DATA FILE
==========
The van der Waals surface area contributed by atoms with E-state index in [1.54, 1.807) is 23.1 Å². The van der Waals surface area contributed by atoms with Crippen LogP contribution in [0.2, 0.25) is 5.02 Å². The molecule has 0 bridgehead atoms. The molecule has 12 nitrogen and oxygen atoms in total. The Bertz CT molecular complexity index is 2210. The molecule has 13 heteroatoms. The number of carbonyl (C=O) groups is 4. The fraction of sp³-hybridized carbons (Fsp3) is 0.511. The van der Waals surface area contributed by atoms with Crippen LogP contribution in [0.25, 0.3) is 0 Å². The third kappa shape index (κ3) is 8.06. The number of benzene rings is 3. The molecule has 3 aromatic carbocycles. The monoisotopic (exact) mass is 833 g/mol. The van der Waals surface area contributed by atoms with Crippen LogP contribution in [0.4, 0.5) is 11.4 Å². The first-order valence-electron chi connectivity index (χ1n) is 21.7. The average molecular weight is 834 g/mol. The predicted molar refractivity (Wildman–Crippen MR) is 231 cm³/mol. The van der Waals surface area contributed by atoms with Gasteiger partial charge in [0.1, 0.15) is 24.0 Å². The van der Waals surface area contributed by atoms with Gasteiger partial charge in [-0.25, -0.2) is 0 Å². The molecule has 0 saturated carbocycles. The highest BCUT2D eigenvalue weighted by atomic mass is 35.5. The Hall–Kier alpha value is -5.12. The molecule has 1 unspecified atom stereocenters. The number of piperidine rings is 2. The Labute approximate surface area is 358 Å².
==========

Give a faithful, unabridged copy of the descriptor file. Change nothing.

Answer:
The van der Waals surface area contributed by atoms with E-state index in [1.54, 1.807) is 23.1 Å². The van der Waals surface area contributed by atoms with Crippen LogP contribution in [0.2, 0.25) is 5.02 Å². The molecule has 0 bridgehead atoms. The molecule has 12 nitrogen and oxygen atoms in total. The Bertz CT molecular complexity index is 2210. The molecule has 13 heteroatoms. The number of carbonyl (C=O) groups is 4. The fraction of sp³-hybridized carbons (Fsp3) is 0.511. The van der Waals surface area contributed by atoms with Crippen LogP contribution in [0.25, 0.3) is 0 Å². The third kappa shape index (κ3) is 8.06. The number of benzene rings is 3. The molecule has 3 aromatic carbocycles. The monoisotopic (exact) mass is 833 g/mol. The van der Waals surface area contributed by atoms with Crippen LogP contribution in [0.4, 0.5) is 11.4 Å². The first-order valence-electron chi connectivity index (χ1n) is 21.7. The average molecular weight is 834 g/mol. The predicted molar refractivity (Wildman–Crippen MR) is 231 cm³/mol. The van der Waals surface area contributed by atoms with Gasteiger partial charge in [0.1, 0.15) is 24.0 Å². The van der Waals surface area contributed by atoms with Gasteiger partial charge in [-0.25, -0.2) is 0 Å². The molecule has 0 saturated carbocycles. The highest BCUT2D eigenvalue weighted by atomic mass is 35.5. The Hall–Kier alpha value is -5.12. The molecule has 1 unspecified atom stereocenters. The number of piperidine rings is 2. The Labute approximate surface area is 358 Å².